Crestor Risks Higher than Other Statins

WASHINGTON – The rate of serious muscle damage reported in patients who took AstraZeneca Plc’s cholesterol drug Crestor was six times higher than with similar medicines, a consumer group said on Thursday. The findings by consumer group Public Citizen contradicted a statement by the Food and Drug Administration last week that the risks of muscle injury from Crestor were similar to those of related drugs. Public Citizen renewed its call for the FDA to immediately ban Crestor, one of a family of drugs called statins. Millions of people take statins to lower their cholesterol and reduce the risk of heart disease.

AstraZenca spokeswoman Kellie Caldwell said the group was “alarming patients” and was “basing its allegations on unscientific information and what we believe is an incomplete analysis of the data.”

Reports of muscle damage
The group said it had reviewed reports of cases of rhabdomyolysis, a life-threatening muscle breakdown, and compared them with the number of prescriptions filled for each drug. The reports were submitted to the FDA between Oct. 1, 2003, and Sept. 30, 2004.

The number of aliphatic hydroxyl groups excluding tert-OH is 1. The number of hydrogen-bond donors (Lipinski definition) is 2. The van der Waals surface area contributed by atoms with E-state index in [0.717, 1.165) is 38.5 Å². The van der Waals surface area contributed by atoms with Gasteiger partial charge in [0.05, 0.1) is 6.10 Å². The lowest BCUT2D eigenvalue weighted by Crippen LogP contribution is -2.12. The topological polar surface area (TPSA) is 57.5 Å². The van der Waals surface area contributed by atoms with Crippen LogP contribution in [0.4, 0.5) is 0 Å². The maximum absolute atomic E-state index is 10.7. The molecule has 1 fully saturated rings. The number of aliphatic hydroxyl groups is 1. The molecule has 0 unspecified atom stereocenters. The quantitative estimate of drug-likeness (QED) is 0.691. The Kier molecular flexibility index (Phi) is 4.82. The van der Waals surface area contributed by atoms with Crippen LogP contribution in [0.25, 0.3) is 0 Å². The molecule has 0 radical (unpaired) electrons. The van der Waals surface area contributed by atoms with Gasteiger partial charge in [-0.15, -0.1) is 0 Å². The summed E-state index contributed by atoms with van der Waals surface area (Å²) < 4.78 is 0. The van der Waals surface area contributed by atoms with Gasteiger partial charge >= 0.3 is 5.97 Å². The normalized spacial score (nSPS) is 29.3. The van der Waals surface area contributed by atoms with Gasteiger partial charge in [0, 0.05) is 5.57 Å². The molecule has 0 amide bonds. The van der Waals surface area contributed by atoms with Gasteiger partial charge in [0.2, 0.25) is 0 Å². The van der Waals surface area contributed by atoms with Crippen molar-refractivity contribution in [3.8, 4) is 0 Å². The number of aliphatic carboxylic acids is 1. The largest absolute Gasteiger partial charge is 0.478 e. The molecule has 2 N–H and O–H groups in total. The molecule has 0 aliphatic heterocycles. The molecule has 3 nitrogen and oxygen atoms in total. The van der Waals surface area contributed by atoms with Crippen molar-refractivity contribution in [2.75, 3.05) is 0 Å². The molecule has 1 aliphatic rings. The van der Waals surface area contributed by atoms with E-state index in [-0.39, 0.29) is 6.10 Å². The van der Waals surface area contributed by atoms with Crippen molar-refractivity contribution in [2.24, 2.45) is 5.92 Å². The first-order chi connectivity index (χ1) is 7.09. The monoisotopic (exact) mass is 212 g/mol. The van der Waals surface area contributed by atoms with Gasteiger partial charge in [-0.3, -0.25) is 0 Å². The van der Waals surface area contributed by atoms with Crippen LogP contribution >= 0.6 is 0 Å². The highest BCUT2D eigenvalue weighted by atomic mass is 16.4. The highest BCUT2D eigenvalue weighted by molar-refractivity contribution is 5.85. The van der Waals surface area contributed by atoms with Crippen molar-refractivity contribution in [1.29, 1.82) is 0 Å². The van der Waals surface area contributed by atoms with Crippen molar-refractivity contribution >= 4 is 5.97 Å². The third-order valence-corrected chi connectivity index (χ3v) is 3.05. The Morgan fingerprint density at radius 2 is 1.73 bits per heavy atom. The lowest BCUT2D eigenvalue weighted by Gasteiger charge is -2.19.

For Crestor, there were about 13 reports of rhabdomyolysis for every million prescriptions filled, Public Citizen estimated. That rate was 6.2 times higher than the rates for all other statins combined.

The lowest rate among other statins was 0.6 reports per million prescriptions of Bristol-Myers Squibb’s Pravachol.

“These data affirm the pre-approval findings from clinical trials of increased muscle damage/rhabdomyolysis for Crestor compared with other statins and refute the FDA statement that the rates are ‘similar,'” Public Citizen said in a letter to acting FDA Commissioner Lester Crawford.

Last week, the FDA said it had completed a review of Crestor’s safety and concluded risks of muscle injury were similar to those of other statins. To reduce the risk, doctors were advised to consider the lowest possible dose for certain patients.

“We stand behind these statements. Nothing has changed,” FDA spokeswoman Laura Alvey said Thursday.

In December, the FDA warned the company over misleading newspaper advertisements suggesting the agency did not have any safety concerns about the drug.

AstraZeneca has repeatedly defended Crestor as safe and effective when used according to directions. “This is nothing new,” Caldwell said.

Public Citizen first petitioned the FDA to ban Crestor in March 2004.

Millions of people around the world take statins, including Pfizer Inc’s popular Lipitor — the world’s best-selling drug.

Bayer AG’s statin Baycol was pulled from the market in 2001 after it was linked to more than 100 deaths, many from the same muscle-damaging condition.